The Debate

Governor Inose, The Face of Tokyo’s 2020 Olympic Bid, Resigns Over Loan Scandal

Writer-turned-politician steps down after unreported $480,000 “personal” loan called into question.

J.T. Quigley
Governor Inose, The Face of Tokyo’s 2020 Olympic Bid, Resigns Over Loan Scandal
Credit: Twitter @notosmile

Tokyo Governor Naoki Inose announced his resignation at a press conference Thursday morning following a loan scandal that tarnished the politician who just months ago helped his city secure the 2020 Olympic games.

His fall from grace follows the revelation of a 50 million yen ($480,000) “personal” loan from hospital conglomerate Tokushukai – an organization that is currently embroiled in an election-rigging scandal involving Takeshi Tokuda, a member of Japan’s House of Representatives and son of Tokushukai’s founder.

“I made efforts to fulfill my responsibility to explain [the money in question] to the public at Tokyo Metropolitan Assembly meetings and press conferences, but I couldn’t dispel their suspicion,” Inose told members of the press who had gathered at the Tokyo metropolitan government office in anticipation of his resignation.

“I would never want to hold up the administration of Tokyo and preparations for the Olympic Games due to my personal issues. I came to the decision that I had to quit. I’m very sorry and I want to apologize,” he added.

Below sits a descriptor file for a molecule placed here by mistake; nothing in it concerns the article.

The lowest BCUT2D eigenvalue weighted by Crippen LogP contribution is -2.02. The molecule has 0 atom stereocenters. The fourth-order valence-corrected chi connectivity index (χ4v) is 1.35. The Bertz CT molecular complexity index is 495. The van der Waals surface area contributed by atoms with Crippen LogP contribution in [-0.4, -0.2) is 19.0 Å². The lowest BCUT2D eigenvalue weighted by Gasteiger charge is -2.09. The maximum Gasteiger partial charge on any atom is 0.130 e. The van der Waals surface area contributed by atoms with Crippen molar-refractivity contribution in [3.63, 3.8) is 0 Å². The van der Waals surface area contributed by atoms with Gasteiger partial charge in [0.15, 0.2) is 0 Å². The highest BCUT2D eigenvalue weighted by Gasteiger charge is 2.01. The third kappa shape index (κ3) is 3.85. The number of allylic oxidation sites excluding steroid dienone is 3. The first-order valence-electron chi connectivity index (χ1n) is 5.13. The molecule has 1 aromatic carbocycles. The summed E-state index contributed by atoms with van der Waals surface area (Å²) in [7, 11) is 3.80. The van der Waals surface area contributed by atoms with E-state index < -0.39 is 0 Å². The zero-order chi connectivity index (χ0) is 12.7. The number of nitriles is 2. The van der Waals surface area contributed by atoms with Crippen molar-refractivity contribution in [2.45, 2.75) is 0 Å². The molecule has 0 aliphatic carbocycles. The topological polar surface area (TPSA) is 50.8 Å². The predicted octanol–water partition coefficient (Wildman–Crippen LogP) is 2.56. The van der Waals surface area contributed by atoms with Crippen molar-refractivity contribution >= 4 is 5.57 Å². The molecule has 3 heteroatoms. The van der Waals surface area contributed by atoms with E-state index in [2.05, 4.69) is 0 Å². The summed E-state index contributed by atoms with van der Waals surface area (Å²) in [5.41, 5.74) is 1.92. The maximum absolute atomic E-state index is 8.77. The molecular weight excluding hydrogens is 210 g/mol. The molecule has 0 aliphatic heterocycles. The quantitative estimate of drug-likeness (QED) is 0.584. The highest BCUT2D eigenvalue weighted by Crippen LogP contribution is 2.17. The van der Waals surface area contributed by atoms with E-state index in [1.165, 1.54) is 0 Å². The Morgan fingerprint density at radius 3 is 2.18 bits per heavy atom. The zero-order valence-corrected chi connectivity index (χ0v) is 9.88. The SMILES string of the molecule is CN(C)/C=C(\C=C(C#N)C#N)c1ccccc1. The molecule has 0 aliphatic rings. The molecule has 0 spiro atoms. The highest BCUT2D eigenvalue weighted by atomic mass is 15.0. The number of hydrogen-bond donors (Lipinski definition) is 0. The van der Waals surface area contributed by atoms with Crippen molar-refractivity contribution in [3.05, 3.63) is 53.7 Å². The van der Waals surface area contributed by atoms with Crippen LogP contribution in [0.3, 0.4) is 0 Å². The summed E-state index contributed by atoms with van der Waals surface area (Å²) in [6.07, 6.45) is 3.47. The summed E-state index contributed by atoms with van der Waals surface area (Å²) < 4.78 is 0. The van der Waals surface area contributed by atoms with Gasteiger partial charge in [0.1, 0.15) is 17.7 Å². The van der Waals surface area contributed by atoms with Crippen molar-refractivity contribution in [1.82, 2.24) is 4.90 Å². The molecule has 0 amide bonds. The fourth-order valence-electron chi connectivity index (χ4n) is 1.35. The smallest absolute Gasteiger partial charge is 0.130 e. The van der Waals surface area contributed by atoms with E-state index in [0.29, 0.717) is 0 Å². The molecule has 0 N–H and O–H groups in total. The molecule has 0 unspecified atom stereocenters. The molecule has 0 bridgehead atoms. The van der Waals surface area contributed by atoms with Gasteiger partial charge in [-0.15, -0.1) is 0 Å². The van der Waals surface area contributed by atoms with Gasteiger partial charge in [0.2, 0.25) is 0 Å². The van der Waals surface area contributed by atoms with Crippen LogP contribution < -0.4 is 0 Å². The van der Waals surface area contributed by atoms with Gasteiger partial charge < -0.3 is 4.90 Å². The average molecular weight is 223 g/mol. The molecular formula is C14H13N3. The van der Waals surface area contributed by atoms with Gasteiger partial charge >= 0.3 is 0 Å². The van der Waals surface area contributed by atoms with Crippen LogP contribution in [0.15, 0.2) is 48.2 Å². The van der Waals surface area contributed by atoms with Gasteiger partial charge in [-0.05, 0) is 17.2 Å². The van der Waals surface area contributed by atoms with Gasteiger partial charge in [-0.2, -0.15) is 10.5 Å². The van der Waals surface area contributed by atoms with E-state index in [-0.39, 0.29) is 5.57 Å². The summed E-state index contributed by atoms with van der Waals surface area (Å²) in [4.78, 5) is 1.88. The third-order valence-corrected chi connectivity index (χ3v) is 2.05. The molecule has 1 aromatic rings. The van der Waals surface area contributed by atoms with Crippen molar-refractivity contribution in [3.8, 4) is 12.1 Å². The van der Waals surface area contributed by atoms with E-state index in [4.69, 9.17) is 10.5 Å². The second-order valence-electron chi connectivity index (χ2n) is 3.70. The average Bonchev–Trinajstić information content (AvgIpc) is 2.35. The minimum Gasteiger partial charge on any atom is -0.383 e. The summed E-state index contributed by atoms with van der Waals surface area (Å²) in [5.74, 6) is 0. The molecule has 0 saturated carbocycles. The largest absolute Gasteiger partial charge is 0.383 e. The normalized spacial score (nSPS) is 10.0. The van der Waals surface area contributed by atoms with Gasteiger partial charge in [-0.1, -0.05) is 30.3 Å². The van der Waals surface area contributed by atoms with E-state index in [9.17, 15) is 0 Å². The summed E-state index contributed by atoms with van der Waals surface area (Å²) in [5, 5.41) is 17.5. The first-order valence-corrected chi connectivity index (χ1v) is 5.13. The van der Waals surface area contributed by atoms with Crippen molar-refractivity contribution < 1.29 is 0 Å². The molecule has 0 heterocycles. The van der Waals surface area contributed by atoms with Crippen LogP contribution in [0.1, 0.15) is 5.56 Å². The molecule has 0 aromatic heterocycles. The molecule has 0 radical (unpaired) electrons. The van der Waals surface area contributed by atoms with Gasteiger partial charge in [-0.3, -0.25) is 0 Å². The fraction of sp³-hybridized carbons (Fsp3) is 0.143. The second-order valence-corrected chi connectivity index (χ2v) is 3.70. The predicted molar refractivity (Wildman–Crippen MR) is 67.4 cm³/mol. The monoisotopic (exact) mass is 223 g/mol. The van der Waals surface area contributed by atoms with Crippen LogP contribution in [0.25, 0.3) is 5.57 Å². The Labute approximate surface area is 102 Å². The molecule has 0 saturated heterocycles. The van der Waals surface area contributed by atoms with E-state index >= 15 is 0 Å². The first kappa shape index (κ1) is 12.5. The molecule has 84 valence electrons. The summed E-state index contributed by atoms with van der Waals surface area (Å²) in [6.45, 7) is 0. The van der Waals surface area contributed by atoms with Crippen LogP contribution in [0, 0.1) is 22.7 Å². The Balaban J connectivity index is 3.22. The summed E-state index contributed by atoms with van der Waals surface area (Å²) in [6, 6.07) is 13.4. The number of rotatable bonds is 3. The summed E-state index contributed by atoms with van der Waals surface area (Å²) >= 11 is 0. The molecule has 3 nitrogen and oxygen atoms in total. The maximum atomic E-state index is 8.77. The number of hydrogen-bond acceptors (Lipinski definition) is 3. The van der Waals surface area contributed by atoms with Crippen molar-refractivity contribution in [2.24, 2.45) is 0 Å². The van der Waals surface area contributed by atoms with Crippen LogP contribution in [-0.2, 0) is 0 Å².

Inose, an award-winning nonfiction writer before entering politics, garnered national acclaim for his musings on Japan’s World War II defeat and the life of nationalist author, playwright and director Yukio Mishima. He was elected governor in a landslide win last December.

Enjoying this article? Click here to subscribe for full access. Just $5 a month.

Over the past two weeks, Inose was vigorously questioned by a specially formed assembly committee that included 18 members from both the ruling Liberal Democratic Party (LDP) and opposition parties. Videos show a visibly distressed Inose dripping sweat as he attempted to deny any wrongdoing.

As a member of public office, Inose is legally bound to report any funds that are accepted as campaign contributions. The 50 million yen “loan,” handed over to Inose before last December’s elections, was never reported – though he testified that the sum had been repaid in September. Inose’s powers as governor, which include approving the opening of new hospitals, created a direct conflict of interest with Tokushukai.

Japanese Prime Minister Shinzo Abe insisted that a decision from either the assembly committee or Inose himself be reached as soon as possible, to prevent the scandal from tainting Tokyo’s Olympic preparations.

An election for Inose’s successor will be held in February. After his turbulent experience as a politician, Inose said that he will return to writing.